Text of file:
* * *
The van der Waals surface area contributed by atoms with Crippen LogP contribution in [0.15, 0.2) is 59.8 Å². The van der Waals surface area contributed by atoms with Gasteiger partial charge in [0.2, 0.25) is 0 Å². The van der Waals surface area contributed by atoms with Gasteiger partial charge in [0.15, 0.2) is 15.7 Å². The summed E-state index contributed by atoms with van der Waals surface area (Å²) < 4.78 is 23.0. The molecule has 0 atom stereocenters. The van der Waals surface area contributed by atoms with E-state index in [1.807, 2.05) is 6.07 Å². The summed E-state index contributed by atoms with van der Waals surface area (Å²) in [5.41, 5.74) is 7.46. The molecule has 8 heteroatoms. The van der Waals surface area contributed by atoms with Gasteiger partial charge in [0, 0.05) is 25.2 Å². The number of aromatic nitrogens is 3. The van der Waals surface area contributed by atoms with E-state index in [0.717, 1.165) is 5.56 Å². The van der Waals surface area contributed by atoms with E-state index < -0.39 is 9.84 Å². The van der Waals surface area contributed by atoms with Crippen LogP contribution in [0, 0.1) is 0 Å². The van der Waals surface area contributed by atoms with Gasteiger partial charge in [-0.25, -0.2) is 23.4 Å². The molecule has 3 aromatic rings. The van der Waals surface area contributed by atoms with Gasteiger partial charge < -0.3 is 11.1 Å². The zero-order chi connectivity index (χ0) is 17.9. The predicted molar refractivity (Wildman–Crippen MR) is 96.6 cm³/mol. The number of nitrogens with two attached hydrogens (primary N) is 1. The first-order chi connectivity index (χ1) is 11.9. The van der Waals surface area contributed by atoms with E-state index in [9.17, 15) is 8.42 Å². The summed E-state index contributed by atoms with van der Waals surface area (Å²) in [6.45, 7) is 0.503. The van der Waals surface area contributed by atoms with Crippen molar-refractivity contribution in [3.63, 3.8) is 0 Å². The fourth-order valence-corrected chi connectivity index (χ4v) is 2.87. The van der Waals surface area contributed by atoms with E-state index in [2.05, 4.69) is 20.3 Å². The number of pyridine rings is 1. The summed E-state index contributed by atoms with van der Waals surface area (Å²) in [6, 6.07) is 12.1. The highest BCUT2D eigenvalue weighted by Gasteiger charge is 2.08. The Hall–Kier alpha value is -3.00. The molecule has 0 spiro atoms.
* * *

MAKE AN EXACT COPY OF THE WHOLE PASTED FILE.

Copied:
The van der Waals surface area contributed by atoms with Crippen LogP contribution in [0.15, 0.2) is 59.8 Å². The van der Waals surface area contributed by atoms with Gasteiger partial charge in [0.2, 0.25) is 0 Å². The van der Waals surface area contributed by atoms with Gasteiger partial charge in [0.15, 0.2) is 15.7 Å². The summed E-state index contributed by atoms with van der Waals surface area (Å²) < 4.78 is 23.0. The molecule has 0 atom stereocenters. The van der Waals surface area contributed by atoms with E-state index in [1.807, 2.05) is 6.07 Å². The summed E-state index contributed by atoms with van der Waals surface area (Å²) in [5.41, 5.74) is 7.46. The molecule has 8 heteroatoms. The van der Waals surface area contributed by atoms with Gasteiger partial charge in [0, 0.05) is 25.2 Å². The number of aromatic nitrogens is 3. The van der Waals surface area contributed by atoms with E-state index in [0.717, 1.165) is 5.56 Å². The van der Waals surface area contributed by atoms with E-state index < -0.39 is 9.84 Å². The van der Waals surface area contributed by atoms with Crippen LogP contribution in [0, 0.1) is 0 Å². The van der Waals surface area contributed by atoms with Gasteiger partial charge in [-0.25, -0.2) is 23.4 Å². The molecule has 3 aromatic rings. The van der Waals surface area contributed by atoms with Gasteiger partial charge < -0.3 is 11.1 Å². The zero-order chi connectivity index (χ0) is 17.9. The predicted molar refractivity (Wildman–Crippen MR) is 96.6 cm³/mol. The number of nitrogens with two attached hydrogens (primary N) is 1. The first-order chi connectivity index (χ1) is 11.9. The van der Waals surface area contributed by atoms with E-state index in [9.17, 15) is 8.42 Å². The summed E-state index contributed by atoms with van der Waals surface area (Å²) in [6.45, 7) is 0.503. The van der Waals surface area contributed by atoms with Crippen molar-refractivity contribution in [3.63, 3.8) is 0 Å². The fourth-order valence-corrected chi connectivity index (χ4v) is 2.87. The van der Waals surface area contributed by atoms with E-state index in [2.05, 4.69) is 20.3 Å². The number of pyridine rings is 1. The summed E-state index contributed by atoms with van der Waals surface area (Å²) in [6, 6.07) is 12.1. The highest BCUT2D eigenvalue weighted by Gasteiger charge is 2.08. The Hall–Kier alpha value is -3.00. The molecule has 0 spiro atoms.